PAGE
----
Ransoming Prisoners in Precolonial Muslim Western Africa
This book is focused on the legal debates, policies based on those debates and actual practices of ransoming prisoners in Muslim West Africa mostly during the 19th century jihad era, but tracing the discourse further back in time, when societies were debating who is a Muslim, the role of Islam in the state, and who gets to decide. Ransoming is the return of a prisoner/captive prior to enslavement to their own society with their social status intact for cash or kind whereas a redeemed enslaved person usually remained in their former owner’s society in a subservient social position. Understanding African debates and ideas on ransoming and how ransoming functioned provides a clearer understanding of slavery in African societies, of African ideas on abolition as well as issues surrounding identity. Through the study of the debates and policies on ransoming and how they fit into the larger intellectual discourse, this book is also an intellectual history of the jihad era and adds to our knowledge of African contributions to the Islamic intellectual canon.
Actually, I find that there are more similarities between contemporary and historical ransoming practices than differences which is why I often draw parallels within the book. In both the historical and contemporary eras, captors have the same options – to kill, exchange, enslave (slavery is illegal in all UN-recognized states but still practiced widely around the world), or ransom their prisoners and that their choice is based on the same factors – the weight that they put on the variables of their interpretation of their intellectual canon, their view of past regional ransoming practices, prudency, and cash and labour needs. This is why I am hoping that researchers and practitioners/negotiators involved in contemporary ransom negotiations will also find this book of interest.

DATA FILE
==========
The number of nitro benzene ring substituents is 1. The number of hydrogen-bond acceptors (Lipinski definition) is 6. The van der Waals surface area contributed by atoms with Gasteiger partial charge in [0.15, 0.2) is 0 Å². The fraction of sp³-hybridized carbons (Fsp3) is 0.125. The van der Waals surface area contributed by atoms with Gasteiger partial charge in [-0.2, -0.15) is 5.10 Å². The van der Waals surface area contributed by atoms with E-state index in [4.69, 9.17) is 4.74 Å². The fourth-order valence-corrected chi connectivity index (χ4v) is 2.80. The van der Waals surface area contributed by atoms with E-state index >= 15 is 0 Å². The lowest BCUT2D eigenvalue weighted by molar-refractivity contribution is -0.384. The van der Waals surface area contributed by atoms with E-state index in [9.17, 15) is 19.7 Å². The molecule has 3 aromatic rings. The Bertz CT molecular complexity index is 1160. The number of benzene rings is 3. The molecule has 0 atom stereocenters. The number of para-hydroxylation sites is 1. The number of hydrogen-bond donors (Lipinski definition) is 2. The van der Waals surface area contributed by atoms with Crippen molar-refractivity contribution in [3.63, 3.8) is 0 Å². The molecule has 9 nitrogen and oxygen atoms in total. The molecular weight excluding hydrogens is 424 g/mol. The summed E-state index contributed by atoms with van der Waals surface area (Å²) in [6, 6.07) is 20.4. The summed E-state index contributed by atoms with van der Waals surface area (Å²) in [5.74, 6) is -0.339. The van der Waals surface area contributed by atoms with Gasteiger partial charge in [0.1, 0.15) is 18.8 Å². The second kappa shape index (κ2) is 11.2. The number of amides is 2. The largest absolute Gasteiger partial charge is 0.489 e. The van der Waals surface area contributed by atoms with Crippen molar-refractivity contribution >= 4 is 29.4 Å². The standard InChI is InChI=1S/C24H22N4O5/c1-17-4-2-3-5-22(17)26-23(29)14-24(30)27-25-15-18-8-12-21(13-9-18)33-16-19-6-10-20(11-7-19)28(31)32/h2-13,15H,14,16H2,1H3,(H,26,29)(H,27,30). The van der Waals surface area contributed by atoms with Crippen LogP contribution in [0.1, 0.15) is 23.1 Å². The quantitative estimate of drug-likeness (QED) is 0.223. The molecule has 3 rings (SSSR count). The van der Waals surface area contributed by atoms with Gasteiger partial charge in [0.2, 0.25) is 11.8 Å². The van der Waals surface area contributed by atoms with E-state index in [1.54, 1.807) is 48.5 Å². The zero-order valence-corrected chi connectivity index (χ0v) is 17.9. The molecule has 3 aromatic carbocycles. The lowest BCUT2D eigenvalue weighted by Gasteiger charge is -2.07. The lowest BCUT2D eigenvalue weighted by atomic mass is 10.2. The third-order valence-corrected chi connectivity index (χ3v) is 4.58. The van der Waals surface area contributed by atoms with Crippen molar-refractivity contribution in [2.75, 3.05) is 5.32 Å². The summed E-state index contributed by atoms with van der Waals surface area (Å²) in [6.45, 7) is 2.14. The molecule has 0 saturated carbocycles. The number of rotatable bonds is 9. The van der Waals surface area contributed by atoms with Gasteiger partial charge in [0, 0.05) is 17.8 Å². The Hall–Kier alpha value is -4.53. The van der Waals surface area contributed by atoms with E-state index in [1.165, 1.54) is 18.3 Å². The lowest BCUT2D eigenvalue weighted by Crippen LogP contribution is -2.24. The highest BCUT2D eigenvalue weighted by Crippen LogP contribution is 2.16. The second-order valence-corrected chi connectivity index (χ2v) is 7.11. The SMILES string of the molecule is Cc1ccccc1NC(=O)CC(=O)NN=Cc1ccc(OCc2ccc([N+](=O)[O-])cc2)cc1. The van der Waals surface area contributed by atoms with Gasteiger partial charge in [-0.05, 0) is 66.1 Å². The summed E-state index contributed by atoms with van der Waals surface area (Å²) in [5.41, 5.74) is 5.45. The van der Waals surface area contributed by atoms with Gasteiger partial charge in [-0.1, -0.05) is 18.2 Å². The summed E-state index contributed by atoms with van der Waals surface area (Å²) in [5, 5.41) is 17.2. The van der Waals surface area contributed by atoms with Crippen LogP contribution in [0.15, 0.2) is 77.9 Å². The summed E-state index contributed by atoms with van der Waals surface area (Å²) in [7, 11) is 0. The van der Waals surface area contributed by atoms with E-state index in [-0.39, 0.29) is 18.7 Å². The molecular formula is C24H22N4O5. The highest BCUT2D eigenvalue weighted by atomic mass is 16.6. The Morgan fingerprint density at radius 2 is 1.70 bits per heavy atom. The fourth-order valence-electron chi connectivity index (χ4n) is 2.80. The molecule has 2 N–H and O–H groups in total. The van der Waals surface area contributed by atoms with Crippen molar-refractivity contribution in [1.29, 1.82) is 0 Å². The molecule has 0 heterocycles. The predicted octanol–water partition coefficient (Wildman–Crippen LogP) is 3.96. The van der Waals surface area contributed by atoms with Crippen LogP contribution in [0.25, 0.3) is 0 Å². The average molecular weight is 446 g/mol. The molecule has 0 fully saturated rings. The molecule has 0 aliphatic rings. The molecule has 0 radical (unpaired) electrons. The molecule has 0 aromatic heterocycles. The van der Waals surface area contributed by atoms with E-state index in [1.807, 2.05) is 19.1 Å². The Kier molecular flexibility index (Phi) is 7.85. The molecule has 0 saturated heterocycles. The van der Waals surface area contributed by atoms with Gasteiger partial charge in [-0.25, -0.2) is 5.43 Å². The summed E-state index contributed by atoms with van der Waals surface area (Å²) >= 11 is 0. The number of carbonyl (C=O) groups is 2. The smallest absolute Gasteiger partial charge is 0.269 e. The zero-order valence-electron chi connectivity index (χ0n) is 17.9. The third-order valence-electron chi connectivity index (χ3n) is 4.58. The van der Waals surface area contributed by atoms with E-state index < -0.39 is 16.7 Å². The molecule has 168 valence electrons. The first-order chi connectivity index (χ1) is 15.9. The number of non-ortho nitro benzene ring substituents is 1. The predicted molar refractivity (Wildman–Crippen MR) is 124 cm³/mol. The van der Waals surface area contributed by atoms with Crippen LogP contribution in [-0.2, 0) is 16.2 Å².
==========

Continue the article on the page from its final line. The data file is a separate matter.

The connection between the different regions covered within the scope of this book is the rooting of interpretation of law regarding ransoming within the Mālikī madh’hab– the school of Islamic law predominant in the Maghrib and Muslim West Africa in the precolonial era. On the individual level the motives of individual captors and prisoners were similar. Prisoners and their families and friends wanted freedom and were willing to go to great lengths to locate prisoners and their captors and to negotiate and raise ransom fees whereas individual captors were motivated by the greater profit they could get from ransoming the captive. The main differences between ransoming in the Maghrib and West Africa are at the state level. In Morocco there was a bigger emphasis on using the ransoming of captives they held as a way to increase government revenue and as a political strategy in its dealing with the European powers and in its relationship with al-Sūs and Wād Nūn. In West Africa though, ransoming was used by governments as a practical means to ensure the freedom of freeborn Muslims. However, there were differences. For example, the Sokoto Caliphate proactively encouraged and was involved in the ransoming of their captive subjects whereas the Umarian governments were more tacit in their support of the practice.